Not One New Report, But Two


Not one, but two, recently released reports by physicians discuss and document the health risks, both immediate and long-range, of fracking and fracked gas.

A collaboration of health professionals with the Washington and Oregon chapters of Physicians for Social Responsibility have spent many months synthesizing and reviewing research and data, making new findings and conclusions on the threat of fracked gas infrastructure in the Pacific Northwest and how elected officials should respond to the crisis at hand. The report discusses impacts to fishing, safety hazards from facility and pipeline malfunctions, mental health stress on people who may lose their homes and jobs to eminent domain or habitat destruction, and more. Specific case studies include the Jordan Cove LNG project in Oregon and the Tacoma LNG facility and Kalama Methanol refinery in Washington State. Download a PDF of their report, Fracked Gas: A Threat to Healthy Communities. Press coverage is here.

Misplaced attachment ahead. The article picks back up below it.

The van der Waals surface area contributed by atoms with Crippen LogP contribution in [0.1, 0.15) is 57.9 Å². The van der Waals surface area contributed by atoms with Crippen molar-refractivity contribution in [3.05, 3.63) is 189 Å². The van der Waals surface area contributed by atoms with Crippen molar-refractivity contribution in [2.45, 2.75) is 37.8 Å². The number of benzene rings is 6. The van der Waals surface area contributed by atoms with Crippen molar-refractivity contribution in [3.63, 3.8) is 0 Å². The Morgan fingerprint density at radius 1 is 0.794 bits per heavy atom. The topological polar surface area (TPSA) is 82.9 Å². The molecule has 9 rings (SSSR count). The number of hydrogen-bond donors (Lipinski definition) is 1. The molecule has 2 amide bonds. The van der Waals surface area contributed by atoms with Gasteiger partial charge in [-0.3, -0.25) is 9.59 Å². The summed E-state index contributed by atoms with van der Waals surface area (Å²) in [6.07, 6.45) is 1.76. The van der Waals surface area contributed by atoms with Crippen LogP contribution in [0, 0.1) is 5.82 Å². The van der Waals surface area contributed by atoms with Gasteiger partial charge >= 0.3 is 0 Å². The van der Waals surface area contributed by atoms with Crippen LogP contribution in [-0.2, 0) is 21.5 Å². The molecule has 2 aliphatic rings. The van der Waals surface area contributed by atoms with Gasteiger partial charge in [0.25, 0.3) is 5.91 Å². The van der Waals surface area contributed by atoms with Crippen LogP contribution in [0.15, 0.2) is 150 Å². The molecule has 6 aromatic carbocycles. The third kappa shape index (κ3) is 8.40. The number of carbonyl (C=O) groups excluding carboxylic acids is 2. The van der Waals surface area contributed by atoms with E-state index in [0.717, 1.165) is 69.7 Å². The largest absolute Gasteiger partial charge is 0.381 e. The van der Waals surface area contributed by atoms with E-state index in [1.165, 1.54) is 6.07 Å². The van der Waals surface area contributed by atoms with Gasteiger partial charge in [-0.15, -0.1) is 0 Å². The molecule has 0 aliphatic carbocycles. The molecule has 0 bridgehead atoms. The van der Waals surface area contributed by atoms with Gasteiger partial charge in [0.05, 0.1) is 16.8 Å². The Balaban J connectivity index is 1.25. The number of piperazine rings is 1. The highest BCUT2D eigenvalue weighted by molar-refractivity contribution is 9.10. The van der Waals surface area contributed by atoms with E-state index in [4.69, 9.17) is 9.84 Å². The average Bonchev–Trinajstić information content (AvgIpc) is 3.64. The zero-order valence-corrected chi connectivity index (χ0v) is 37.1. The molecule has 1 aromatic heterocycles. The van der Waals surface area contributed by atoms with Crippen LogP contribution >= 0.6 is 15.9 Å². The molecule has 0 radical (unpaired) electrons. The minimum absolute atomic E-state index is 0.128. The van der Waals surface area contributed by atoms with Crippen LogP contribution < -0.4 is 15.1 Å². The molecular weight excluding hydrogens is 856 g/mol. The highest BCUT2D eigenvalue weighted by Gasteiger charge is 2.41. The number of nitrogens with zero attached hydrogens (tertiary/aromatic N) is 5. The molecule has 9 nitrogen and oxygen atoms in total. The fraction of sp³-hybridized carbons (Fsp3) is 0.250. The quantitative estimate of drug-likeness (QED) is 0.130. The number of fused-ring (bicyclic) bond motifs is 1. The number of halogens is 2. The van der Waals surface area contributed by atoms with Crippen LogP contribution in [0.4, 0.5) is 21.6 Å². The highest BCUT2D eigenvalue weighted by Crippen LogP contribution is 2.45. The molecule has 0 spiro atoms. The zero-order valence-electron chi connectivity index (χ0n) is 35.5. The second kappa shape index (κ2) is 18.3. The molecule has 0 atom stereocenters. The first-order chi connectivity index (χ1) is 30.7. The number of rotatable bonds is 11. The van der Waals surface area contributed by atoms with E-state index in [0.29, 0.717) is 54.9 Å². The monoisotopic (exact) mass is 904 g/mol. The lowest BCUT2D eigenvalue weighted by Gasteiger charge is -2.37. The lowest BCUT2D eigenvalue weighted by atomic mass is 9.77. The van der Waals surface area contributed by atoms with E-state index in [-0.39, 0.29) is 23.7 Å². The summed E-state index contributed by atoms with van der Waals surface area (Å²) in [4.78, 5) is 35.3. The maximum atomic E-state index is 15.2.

Meanwhile, another review by doctors and scientists of 1,778 articles from peer-reviewed medical or scientific journals, investigative reports by journalists, and reports from government agencies on fracking concludes that the industry poses a threat to air, water, climate, and human health. Physicians for Social Responsibility and Concerned Health Professionals of New York, found that 69 percent of studies on water quality during the same time period found evidence of or potential for fracking-associated water contamination, and 87 percent of studies on air quality found “significant air pollutant emissions” associated with the industry. Their report also examines studies on the natural gas industry’s impact on climate change, and finds that due to methane leaks, natural gas extraction could be contributing to global warming even more than coal. Download their report, Compendium of Scientific, Medical, and Media Findings Demonstrating Risks and Harms of Fracking. Press coverage is here.

Note also the earlier 2017 report from Physicians for Social Responsibility, Too Dirty, Too Dangerous: Why health professionals reject natural gas.